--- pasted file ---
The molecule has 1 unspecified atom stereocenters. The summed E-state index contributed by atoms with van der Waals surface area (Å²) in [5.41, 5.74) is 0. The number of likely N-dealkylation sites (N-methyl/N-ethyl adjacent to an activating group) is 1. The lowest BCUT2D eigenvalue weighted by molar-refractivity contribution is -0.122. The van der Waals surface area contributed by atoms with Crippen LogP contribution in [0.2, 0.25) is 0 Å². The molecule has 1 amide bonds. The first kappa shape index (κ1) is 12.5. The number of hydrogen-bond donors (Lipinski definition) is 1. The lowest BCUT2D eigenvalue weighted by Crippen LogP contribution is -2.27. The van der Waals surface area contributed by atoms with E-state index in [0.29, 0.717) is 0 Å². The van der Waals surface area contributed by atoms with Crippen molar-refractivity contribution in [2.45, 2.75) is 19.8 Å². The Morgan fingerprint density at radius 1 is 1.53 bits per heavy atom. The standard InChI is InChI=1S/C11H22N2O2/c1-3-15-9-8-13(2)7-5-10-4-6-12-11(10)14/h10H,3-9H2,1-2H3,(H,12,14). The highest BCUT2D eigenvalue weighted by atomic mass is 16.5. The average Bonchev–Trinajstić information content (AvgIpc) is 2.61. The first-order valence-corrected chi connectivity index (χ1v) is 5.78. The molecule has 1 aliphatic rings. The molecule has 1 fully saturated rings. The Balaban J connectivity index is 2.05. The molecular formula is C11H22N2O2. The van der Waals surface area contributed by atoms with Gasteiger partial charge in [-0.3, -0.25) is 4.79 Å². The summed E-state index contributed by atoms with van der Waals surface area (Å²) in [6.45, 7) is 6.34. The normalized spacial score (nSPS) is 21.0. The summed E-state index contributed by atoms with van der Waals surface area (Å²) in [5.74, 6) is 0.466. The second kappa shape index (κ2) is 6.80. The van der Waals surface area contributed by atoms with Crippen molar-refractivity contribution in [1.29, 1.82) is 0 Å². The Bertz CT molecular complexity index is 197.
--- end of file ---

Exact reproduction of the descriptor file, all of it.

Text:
The molecule has 1 unspecified atom stereocenters. The summed E-state index contributed by atoms with van der Waals surface area (Å²) in [5.41, 5.74) is 0. The number of likely N-dealkylation sites (N-methyl/N-ethyl adjacent to an activating group) is 1. The lowest BCUT2D eigenvalue weighted by molar-refractivity contribution is -0.122. The van der Waals surface area contributed by atoms with Crippen LogP contribution in [0.2, 0.25) is 0 Å². The molecule has 1 amide bonds. The first kappa shape index (κ1) is 12.5. The number of hydrogen-bond donors (Lipinski definition) is 1. The lowest BCUT2D eigenvalue weighted by Crippen LogP contribution is -2.27. The van der Waals surface area contributed by atoms with E-state index in [0.29, 0.717) is 0 Å². The van der Waals surface area contributed by atoms with Crippen molar-refractivity contribution in [2.45, 2.75) is 19.8 Å². The Morgan fingerprint density at radius 1 is 1.53 bits per heavy atom. The standard InChI is InChI=1S/C11H22N2O2/c1-3-15-9-8-13(2)7-5-10-4-6-12-11(10)14/h10H,3-9H2,1-2H3,(H,12,14). The highest BCUT2D eigenvalue weighted by atomic mass is 16.5. The average Bonchev–Trinajstić information content (AvgIpc) is 2.61. The first-order valence-corrected chi connectivity index (χ1v) is 5.78. The molecule has 1 aliphatic rings. The molecule has 1 fully saturated rings. The Balaban J connectivity index is 2.05. The molecular formula is C11H22N2O2. The van der Waals surface area contributed by atoms with Gasteiger partial charge in [-0.3, -0.25) is 4.79 Å². The summed E-state index contributed by atoms with van der Waals surface area (Å²) in [6.45, 7) is 6.34. The normalized spacial score (nSPS) is 21.0. The summed E-state index contributed by atoms with van der Waals surface area (Å²) in [5.74, 6) is 0.466. The second kappa shape index (κ2) is 6.80. The van der Waals surface area contributed by atoms with Crippen molar-refractivity contribution in [1.29, 1.82) is 0 Å². The Bertz CT molecular complexity index is 197.